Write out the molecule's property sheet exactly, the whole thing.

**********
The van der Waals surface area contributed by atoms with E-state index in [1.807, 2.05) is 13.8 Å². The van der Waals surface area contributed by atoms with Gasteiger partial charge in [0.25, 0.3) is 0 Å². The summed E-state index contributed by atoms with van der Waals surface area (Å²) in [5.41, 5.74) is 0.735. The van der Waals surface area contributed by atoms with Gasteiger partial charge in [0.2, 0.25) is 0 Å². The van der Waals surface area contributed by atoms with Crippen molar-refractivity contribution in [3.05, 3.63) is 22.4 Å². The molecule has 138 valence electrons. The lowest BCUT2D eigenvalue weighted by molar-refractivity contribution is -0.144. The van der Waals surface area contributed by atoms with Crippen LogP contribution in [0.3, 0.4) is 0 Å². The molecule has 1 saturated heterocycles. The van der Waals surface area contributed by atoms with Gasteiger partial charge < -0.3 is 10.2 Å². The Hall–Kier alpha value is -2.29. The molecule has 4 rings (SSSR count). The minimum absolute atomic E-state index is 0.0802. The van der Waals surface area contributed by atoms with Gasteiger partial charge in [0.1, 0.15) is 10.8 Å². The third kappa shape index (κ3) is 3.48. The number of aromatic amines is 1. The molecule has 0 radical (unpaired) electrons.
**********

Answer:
The van der Waals surface area contributed by atoms with E-state index in [1.807, 2.05) is 13.8 Å². The van der Waals surface area contributed by atoms with Gasteiger partial charge in [0.25, 0.3) is 0 Å². The summed E-state index contributed by atoms with van der Waals surface area (Å²) in [5.41, 5.74) is 0.735. The van der Waals surface area contributed by atoms with Gasteiger partial charge in [0.2, 0.25) is 0 Å². The van der Waals surface area contributed by atoms with Crippen molar-refractivity contribution in [3.05, 3.63) is 22.4 Å². The molecule has 138 valence electrons. The lowest BCUT2D eigenvalue weighted by molar-refractivity contribution is -0.144. The van der Waals surface area contributed by atoms with Crippen LogP contribution in [0.3, 0.4) is 0 Å². The molecule has 1 saturated heterocycles. The van der Waals surface area contributed by atoms with Gasteiger partial charge < -0.3 is 10.2 Å². The Hall–Kier alpha value is -2.29. The molecule has 4 rings (SSSR count). The minimum absolute atomic E-state index is 0.0802. The van der Waals surface area contributed by atoms with Gasteiger partial charge in [0.1, 0.15) is 10.8 Å². The third kappa shape index (κ3) is 3.48. The number of aromatic amines is 1. The molecule has 0 radical (unpaired) electrons.